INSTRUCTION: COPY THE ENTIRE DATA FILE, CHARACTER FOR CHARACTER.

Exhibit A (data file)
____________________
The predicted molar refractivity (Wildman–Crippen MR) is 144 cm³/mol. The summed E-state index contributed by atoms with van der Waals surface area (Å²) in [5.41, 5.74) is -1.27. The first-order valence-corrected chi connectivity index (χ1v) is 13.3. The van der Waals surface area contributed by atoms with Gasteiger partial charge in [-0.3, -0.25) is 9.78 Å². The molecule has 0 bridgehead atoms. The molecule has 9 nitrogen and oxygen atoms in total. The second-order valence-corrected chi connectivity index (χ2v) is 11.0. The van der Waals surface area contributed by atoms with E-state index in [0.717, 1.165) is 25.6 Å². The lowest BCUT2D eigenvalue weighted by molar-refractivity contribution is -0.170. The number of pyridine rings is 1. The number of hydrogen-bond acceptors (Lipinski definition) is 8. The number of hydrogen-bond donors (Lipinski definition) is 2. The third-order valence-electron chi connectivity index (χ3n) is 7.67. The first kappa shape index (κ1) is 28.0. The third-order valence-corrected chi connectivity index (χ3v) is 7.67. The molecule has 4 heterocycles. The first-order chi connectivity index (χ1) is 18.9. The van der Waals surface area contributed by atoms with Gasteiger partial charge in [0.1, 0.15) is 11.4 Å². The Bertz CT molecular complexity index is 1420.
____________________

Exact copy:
The predicted molar refractivity (Wildman–Crippen MR) is 144 cm³/mol. The summed E-state index contributed by atoms with van der Waals surface area (Å²) in [5.41, 5.74) is -1.27. The first-order valence-corrected chi connectivity index (χ1v) is 13.3. The van der Waals surface area contributed by atoms with Gasteiger partial charge in [-0.3, -0.25) is 9.78 Å². The molecule has 0 bridgehead atoms. The molecule has 9 nitrogen and oxygen atoms in total. The second-order valence-corrected chi connectivity index (χ2v) is 11.0. The van der Waals surface area contributed by atoms with E-state index in [0.717, 1.165) is 25.6 Å². The lowest BCUT2D eigenvalue weighted by molar-refractivity contribution is -0.170. The number of pyridine rings is 1. The number of hydrogen-bond acceptors (Lipinski definition) is 8. The number of hydrogen-bond donors (Lipinski definition) is 2. The third-order valence-electron chi connectivity index (χ3n) is 7.67. The first kappa shape index (κ1) is 28.0. The third-order valence-corrected chi connectivity index (χ3v) is 7.67. The molecule has 4 heterocycles. The first-order chi connectivity index (χ1) is 18.9. The van der Waals surface area contributed by atoms with Gasteiger partial charge in [0.1, 0.15) is 11.4 Å². The Bertz CT molecular complexity index is 1420.